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Ellington — Est. 1814

February 5, 2010
Observer Today
The town of Ellington is a 22,000-acre tract on the eastern border of Chautauqua County that was formed after separating from the town of Gerry in 1824. It is originally named for Ellington, Conn.

Joshua Bentley is thought to be the first settler of Ellington, from Rensselaer County in about 1814. He purchased a tract of land from the Holland Land Company in the Conewango Valley area and built a log cabin. John Bates built a tavern in 1815 and 1820, and Ward King built the first grist mill. The first apple orchard was planted by Simon Lawrence, with seeds said to be carried in his pocket.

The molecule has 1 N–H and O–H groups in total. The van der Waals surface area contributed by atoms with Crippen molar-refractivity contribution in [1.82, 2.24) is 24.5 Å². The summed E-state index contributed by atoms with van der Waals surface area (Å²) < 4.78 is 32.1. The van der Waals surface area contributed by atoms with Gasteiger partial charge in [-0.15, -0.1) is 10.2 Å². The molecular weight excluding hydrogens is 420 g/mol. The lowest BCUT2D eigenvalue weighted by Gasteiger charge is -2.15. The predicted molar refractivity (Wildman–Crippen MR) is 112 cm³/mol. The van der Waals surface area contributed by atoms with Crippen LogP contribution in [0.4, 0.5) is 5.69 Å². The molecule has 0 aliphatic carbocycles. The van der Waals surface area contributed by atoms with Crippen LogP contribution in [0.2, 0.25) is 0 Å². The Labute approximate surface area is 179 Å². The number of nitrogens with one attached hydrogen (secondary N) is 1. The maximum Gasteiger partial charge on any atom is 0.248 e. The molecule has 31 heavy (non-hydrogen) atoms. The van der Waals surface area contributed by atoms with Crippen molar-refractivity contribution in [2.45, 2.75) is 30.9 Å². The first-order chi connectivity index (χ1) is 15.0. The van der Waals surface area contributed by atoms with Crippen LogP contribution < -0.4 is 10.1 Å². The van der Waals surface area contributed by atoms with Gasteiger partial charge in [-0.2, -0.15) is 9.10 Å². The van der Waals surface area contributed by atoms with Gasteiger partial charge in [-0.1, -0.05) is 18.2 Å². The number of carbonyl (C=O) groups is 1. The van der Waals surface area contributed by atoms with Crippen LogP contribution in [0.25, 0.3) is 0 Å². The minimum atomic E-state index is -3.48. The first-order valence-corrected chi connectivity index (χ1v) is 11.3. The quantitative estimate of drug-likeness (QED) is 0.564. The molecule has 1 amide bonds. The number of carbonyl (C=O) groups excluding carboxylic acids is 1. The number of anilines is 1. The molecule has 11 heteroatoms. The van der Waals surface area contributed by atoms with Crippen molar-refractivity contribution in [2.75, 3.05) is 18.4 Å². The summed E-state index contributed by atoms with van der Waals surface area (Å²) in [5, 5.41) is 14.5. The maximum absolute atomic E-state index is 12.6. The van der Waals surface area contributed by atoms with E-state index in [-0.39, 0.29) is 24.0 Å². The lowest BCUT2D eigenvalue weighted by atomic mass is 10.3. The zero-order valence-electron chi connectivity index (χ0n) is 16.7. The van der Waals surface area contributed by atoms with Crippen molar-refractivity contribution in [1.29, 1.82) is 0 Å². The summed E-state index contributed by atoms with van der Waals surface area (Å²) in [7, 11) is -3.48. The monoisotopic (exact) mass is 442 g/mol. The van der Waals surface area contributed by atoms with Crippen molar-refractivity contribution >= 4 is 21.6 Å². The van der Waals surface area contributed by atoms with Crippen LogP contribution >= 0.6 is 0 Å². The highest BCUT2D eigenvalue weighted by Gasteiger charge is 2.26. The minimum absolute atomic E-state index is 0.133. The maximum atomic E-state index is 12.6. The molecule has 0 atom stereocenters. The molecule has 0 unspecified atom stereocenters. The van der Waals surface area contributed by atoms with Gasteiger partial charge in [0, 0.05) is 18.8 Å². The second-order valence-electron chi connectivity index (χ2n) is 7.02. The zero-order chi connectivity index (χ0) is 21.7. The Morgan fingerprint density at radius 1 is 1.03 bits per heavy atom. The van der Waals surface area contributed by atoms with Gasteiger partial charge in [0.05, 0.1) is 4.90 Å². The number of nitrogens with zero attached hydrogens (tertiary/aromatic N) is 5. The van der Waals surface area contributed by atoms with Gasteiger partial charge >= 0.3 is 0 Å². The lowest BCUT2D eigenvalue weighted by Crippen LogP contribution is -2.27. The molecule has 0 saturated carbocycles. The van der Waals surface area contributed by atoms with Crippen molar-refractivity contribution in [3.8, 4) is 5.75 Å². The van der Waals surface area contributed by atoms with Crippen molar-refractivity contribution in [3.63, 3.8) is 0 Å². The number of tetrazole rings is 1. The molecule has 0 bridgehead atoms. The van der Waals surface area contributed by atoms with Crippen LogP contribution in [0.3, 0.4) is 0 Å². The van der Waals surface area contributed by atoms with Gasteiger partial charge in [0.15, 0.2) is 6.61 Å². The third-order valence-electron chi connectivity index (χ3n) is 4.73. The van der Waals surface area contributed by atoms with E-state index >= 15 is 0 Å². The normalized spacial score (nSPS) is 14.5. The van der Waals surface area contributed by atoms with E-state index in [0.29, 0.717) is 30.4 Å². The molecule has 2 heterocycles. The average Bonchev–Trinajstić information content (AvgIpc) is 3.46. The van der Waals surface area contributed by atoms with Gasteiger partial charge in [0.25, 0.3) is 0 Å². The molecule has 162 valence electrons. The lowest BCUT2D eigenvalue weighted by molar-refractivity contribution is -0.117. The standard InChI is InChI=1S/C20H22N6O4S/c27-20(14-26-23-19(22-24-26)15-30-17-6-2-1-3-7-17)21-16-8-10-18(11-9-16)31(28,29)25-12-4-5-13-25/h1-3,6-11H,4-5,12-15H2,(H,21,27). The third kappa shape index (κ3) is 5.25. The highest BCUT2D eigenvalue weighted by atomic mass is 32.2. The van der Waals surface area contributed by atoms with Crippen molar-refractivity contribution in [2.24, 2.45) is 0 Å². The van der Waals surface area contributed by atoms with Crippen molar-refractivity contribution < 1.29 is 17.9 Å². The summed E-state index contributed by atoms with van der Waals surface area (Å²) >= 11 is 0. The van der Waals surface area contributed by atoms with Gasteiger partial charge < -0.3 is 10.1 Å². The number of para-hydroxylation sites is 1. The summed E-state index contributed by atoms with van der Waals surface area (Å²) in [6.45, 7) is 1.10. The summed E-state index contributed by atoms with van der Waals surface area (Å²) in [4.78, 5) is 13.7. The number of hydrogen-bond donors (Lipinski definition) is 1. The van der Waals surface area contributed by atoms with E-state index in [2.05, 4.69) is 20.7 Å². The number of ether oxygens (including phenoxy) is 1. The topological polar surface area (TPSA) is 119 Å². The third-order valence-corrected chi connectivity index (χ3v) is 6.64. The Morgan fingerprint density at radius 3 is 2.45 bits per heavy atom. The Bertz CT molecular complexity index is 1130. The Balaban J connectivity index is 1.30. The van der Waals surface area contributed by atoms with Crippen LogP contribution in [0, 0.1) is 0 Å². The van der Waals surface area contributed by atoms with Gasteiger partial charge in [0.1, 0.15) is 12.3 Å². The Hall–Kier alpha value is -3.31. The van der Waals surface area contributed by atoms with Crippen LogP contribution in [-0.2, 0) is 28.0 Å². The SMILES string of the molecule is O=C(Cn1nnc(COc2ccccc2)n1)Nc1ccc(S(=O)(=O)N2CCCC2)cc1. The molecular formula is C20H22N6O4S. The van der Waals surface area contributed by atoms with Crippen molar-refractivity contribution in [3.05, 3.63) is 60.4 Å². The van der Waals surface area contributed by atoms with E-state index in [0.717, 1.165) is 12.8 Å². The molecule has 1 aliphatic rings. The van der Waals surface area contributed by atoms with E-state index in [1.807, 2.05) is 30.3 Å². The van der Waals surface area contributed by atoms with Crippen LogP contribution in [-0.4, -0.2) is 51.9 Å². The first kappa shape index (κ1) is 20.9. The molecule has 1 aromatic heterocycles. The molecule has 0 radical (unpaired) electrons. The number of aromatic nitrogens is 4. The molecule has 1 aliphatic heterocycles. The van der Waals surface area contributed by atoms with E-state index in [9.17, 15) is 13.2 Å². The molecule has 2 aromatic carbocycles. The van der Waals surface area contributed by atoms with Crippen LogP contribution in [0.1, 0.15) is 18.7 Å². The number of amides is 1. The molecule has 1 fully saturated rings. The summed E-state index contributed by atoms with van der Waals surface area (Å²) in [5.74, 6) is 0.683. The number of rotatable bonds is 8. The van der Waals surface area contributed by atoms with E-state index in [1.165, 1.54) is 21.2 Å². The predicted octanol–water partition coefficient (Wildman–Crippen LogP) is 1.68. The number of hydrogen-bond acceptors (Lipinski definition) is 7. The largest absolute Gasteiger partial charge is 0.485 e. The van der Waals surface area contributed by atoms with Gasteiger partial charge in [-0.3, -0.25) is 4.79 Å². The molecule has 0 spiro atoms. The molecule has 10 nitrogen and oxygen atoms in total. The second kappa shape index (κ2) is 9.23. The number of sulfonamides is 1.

Timber was an important early industry in Ellington, with lumber hauled from Ellington to Jamestown and floated on rafts to Pittsburgh.

The population of Ellington grew until the gold rush was discovered in California in 1849, coupled with the decision to turn away railroad stops that were later placed in Conewango Valley and Kennedy. Even still, the town had 12 operating schools by 1872.

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